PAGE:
Cosmic Queries: Gravity, the Movie

Post Date: 10 November 2013

Listen now:

Season 4, Episode 35

Gravity - The Movie

Credit: Warner Bros.

To answer your questions about the movie Gravity, Neil deGrasse Tyson and Chuck Nice get a little help from 2-time Space Shuttle astronaut Mike Massimino. They explore the scientific inaccuracies in the movie – and how much Gravity got right. Mike gives it 2 thumbs up for the look and feel of being in space, from the spacesuits to the tools he actually used. He discusses how actual NASA astronauts train for emergencies, the time he tore his glove fixing the Hubble telescope, and the real rescue plans for his flights. @Astro_Mike (he was the first human to Tweet from space!) also describes impact of weightlessness on your inner ear and sense of balance, and how your brain adapts after a few days of zero-g. Neil explains why you’re weightless in space in the first place – it’s free fall, not lack of gravity – and describes an experiment you can do at home to prove it and amaze your friends and family.

Co-Host:
Chuck Nice, Comedian

Guests:
Mike Massimino, NASA Astronaut

Music:
“Gravity” – The Fold
Gravity movie theme song
“Gravity” – Hit the Lights
“Gravity” – Red Wanting Blue
“Gravity” – Stephen Kellogg and the Sixers
“Gravity” – Shawn McDonald
“Gravity” – Shapeshifter
“Gravity” – Barnaby Bright
“Gravity” – Jason Chen

  • http://www.youtube.com/user/bigtruckseriesreview Normgarry

    I truly feel Apollo 13 was a far more effective “disaster in space” movie. It managed to be scientifically accurate and well-acted. It was also very emotionally engaging. I always cry at the end when the capsule splashes down.

  • kerry

    hi and thank you for taking my question. Sometimes when I’m out walking my dog and the night is quiet and calm I think about what would happen if gravity just ceased. Would I gradually float upwards and maybe becaome stuck in the tree tops or would it be a swifter and faster ascent to the stars?

  • Ted Daniel

    The first question I had when I watched the movie was: “Why do they keep coming across the same debris at great speed every 90 minutes? It seems to me that if the debris was orbiting the earth so much FASTER than they were that it was re-encountered every 90 minutes, it would spiral away from the earth so quickly that it would be far out into deep space in show order. However, if it were orbiting in the opposite direction, it would be going so slowly around the earth that it would re-enter the earth’s atmosphere in no time. Finally, if they were on totally different orbits, it would be highly unlikely that they would ever meet again.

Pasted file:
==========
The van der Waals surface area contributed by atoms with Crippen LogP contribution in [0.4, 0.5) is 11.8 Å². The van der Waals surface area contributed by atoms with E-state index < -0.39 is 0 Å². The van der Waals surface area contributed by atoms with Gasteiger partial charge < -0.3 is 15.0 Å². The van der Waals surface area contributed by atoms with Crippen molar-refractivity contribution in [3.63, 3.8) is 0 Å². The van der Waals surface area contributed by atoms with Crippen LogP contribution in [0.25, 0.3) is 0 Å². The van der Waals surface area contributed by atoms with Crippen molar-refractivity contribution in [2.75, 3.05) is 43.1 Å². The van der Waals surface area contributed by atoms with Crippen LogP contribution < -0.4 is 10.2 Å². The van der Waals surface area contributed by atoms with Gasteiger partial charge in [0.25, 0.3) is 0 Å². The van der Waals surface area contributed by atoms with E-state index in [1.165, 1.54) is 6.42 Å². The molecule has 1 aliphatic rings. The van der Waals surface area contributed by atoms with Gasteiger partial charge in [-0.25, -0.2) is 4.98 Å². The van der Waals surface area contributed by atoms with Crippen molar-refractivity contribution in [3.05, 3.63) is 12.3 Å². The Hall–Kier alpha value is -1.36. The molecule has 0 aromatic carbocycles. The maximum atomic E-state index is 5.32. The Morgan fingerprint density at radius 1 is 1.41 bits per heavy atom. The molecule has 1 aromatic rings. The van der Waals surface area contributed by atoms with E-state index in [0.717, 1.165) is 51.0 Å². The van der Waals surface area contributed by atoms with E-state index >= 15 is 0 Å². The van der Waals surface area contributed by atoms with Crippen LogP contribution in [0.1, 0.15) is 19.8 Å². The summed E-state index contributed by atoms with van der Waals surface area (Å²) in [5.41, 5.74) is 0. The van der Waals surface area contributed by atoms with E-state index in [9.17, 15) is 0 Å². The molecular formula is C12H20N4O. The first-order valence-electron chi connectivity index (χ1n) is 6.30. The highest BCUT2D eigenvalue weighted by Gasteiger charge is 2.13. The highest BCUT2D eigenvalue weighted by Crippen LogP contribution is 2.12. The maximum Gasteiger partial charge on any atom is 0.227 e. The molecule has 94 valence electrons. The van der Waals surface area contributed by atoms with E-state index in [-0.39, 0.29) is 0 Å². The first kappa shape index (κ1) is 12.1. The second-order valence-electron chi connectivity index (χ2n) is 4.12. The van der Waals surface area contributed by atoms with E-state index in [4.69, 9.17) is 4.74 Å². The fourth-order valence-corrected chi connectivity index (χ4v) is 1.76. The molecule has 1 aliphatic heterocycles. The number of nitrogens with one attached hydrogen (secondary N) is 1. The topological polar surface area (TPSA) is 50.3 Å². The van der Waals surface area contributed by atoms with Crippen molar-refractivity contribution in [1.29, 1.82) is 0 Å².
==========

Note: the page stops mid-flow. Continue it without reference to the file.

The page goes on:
• Matt

    What a great show. I am so glad to hear from a real astronaut. Neal and Chuck are good too.

  • http://www.bluedogrenovation.com Andrew James Gregor

    I thought the movie was great – very entertaining even though it has some (a few) discrepancies with reality. The only one that bothered me was Clooney at the end of the rope with Sandra Bullock entangled in the parachute strands. What on Earth (literally) would have been pulling George away from Sandra? after he had reached the end of his tether, so to speak, the laws of motion would have dictated that he drift back towards his attractive co-astronaut.

    • Jeff

      Absolutely right, Andrew.

  • Cameron

    “Acidosis” refers to when Sandra Bullock’s character was running low on oxygen. Because she was hyperventilating, she consumed the oxygen gas in her tank very quickly, resulting in a higher concentration of CO2 (and less oxygen). When this happens, her blood is overpopulated with CO2 and her blood pH goes down, which results in “acidemia” or acidic blood. The decrease in blood pH (increase in blood proton concentration) lowers hemoglobin’s affinity for oxygen, allowing any leftover oxygen to be released from her red blood cells into her tissues so they can use oxygen effectively, but further presents her red blood cells from picking up more oxygen, eventually depriving her body of the good stuff (oxygen, that is). Since her character is a doctor (since she is from a hospital, I would assume a medical doctor), I would think she would know to slow down her breathing, but, in her defense, I also would find that difficult to do if I were in her situation….

    • Jeff

      Thanks for clarifying that, Cameron!

  • Stuart Beresford

    This query will contain spoilers for the film Gravity.

    After the astronauts bounce across the ISS, Stone’s leg gets caught in cables, and she manages to grab the tether attached to Kowalski. He disconnects from the tether because “he’s pulling her down”. Surely, as they are in free fall, and stationary, there should be no force acting on Stone or Kowalski, so his mass should not be acting on her. As such surely she would just need to apply the gentlest of tugs on the tether to give him the impetus to reach either her or the ISS itself.

    • Jeff

      You are correct, Studart.

  • Henry Kwan

    Mr. Owl (Dr. Tyson), If I were in space and in free fall, and i farted, it should propel me forward, would it not?

    • Jeff

      Henry, as Mike says in the episode, only if the gas wasn’t trapped by your suit.

  • Valerie Wagner